Powerball winner served lawsuit alleging he stole ticket
A Californian man claimed. Record-breaking $2 billion Powerball lottery jackpot He may go to court to defend his victory last year.
Edwin Castro was served legal papers at his Hollywood Hills home this week, notifying him of a pending lawsuit, US Sun. Reported. gave SuitA complaint filed in Los Angeles County in February accuses Castro of stealing the winning ticket from a fellow California resident named Jose Rivera. In his suit, Rivera lists the California Lottery Commission and California resident Yurachi “Reggie” Romero as defendants.
Attorneys for Rivera — Brian Kramer and Estela Rachida — did not immediately respond to a request for comment Friday. Castro’s attorney, David DePauli, also did not immediately respond to a request for comment confirming that his client had been served.
According to the lawsuit, Rivera purchased a Powerball ticket on Nov. 7, 2022, at Joe’s Service Center in Altadena, California. Around the same day, Rivera claims, the ticket was stolen from him by Romero. Rivera repeatedly demanded the ticket be returned to him, but Romero refused, according to the suit.
The lawsuit does not share details about how Castro obtained the winning ticket.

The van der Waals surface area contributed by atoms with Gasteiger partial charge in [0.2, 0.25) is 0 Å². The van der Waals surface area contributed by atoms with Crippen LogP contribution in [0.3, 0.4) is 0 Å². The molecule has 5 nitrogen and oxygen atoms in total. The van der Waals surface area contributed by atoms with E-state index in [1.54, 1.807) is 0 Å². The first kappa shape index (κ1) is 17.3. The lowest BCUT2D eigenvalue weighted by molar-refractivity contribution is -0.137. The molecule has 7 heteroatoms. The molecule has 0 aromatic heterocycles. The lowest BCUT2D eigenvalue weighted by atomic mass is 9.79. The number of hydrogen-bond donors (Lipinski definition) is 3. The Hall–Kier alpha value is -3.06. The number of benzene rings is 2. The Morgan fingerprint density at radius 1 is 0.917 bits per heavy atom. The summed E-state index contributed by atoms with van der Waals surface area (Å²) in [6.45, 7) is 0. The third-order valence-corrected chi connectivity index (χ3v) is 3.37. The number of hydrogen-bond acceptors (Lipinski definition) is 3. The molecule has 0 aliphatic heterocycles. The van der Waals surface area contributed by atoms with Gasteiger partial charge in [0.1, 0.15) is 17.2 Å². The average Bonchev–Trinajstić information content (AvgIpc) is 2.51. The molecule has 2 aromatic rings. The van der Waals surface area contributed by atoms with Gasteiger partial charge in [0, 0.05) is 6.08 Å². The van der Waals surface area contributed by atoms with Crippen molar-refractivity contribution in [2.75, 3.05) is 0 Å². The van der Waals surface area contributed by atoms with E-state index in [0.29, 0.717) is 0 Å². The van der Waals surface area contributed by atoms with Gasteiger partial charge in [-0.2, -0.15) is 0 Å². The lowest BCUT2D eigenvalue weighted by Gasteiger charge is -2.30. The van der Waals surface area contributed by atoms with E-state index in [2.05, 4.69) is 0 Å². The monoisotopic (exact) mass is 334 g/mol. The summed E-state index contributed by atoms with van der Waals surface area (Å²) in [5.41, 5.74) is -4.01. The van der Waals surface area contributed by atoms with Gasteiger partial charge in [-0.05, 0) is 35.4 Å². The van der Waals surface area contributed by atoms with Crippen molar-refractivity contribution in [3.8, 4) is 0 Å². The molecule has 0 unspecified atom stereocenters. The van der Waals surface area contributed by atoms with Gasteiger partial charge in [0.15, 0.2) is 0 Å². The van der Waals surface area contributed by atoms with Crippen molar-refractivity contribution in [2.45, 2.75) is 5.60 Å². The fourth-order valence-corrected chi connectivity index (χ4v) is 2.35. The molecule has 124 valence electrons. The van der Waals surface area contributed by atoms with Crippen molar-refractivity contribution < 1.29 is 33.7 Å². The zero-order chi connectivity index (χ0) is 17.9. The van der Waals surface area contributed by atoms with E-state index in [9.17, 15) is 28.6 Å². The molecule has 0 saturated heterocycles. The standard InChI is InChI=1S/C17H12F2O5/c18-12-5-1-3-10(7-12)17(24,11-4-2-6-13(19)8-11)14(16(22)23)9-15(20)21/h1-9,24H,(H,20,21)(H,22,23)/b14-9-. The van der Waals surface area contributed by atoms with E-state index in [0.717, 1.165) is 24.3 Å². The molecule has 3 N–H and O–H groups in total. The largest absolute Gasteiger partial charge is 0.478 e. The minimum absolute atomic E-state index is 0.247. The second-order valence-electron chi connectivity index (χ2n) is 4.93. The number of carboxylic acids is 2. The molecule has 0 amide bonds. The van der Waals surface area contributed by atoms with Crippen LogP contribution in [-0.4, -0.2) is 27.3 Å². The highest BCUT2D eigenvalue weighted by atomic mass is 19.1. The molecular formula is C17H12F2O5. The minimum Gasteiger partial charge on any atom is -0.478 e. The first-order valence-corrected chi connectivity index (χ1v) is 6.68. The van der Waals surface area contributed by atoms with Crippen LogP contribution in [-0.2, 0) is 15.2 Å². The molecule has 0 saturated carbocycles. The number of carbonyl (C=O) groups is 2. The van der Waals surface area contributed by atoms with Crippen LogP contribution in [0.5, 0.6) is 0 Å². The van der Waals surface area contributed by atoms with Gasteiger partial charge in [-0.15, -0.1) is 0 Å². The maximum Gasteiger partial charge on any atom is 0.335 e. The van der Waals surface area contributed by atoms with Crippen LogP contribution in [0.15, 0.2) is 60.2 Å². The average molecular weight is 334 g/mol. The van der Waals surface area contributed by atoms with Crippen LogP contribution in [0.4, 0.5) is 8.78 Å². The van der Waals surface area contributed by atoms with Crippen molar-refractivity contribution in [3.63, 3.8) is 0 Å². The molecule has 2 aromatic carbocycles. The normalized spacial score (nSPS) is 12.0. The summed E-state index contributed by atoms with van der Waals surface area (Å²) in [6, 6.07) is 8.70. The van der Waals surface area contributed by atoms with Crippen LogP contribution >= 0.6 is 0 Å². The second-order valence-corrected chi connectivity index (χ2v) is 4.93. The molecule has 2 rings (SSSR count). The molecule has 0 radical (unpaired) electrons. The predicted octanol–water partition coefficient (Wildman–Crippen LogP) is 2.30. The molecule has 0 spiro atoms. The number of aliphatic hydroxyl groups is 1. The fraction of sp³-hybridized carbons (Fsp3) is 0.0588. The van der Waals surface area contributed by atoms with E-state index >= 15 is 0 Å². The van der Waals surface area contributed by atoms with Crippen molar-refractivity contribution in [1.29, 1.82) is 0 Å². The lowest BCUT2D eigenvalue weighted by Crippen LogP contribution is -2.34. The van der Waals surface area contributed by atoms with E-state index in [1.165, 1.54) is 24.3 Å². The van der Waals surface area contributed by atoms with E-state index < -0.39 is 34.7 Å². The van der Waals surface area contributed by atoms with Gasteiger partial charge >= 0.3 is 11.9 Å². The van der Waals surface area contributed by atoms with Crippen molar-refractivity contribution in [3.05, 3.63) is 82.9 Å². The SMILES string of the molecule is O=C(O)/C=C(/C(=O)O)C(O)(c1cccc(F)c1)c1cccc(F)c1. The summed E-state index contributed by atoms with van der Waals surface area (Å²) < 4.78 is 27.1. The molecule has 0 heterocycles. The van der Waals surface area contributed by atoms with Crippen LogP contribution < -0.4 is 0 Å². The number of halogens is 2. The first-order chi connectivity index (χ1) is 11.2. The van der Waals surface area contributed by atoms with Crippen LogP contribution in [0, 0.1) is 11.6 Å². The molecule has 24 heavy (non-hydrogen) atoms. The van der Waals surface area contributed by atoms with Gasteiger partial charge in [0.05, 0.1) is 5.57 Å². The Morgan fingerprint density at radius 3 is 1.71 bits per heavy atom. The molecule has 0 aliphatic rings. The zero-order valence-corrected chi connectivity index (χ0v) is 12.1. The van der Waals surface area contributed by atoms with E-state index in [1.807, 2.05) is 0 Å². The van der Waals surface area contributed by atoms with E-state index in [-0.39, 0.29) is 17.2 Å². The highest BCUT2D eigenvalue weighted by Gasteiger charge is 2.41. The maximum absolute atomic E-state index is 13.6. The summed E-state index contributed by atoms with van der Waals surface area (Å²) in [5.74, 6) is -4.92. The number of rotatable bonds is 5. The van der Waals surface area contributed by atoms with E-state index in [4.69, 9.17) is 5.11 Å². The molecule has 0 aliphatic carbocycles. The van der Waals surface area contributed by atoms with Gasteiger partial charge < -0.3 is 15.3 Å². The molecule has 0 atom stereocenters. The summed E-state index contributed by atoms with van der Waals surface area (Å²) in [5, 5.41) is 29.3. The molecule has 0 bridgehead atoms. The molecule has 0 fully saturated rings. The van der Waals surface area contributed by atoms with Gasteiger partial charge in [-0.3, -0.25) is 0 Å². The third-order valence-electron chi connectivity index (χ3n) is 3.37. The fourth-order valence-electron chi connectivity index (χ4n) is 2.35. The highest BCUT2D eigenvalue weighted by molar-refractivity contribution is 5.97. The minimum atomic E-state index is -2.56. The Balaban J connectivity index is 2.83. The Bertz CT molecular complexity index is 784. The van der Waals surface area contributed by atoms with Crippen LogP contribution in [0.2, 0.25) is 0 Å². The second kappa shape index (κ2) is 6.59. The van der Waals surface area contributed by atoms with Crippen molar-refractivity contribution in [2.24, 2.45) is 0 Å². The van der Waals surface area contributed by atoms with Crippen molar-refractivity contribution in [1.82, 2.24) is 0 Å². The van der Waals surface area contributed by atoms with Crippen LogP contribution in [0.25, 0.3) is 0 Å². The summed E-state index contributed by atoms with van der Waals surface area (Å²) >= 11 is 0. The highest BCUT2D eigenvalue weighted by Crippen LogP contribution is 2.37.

Castro’s Powerball win made national headlines last year as the jackpot reached billions of dollars. The jackpot was the largest lottery prize ever won, topping the Powerball record of $1.59 billion split between three winners in 2016.
Castro opted for the lump sum payment and received an astounding $997.6 million, lottery officials said. They Chose not to reveal himself. at a press conference.
A few months after the victory, Castro Bought a $25 million bachelor pad., CBS affiliate KCAL reported. The three-story mansion has five bedrooms, five baths, two powder rooms and includes a gym, cold plunge pool, wine cellar, movie theater and sauna.
Castro also bought property this year for less than $4 million in Altadena, not far from the store where the Powerball ticket was purchased, KCAL reported.
The California Lottery has said it believes. Castro is the rightful winner. of the Jackpot, releasing a statement in February that it scrutinizes anyone who steps forward to claim prize money and has “full confidence in its process for doing so.” The California Lottery Commission said the allegations Rivera made will be investigated by local law enforcement and not by a public agency.
Despite the confidence of the Lottery Commission, the case is moving forward. The next important hearing of the case will be held on July 24.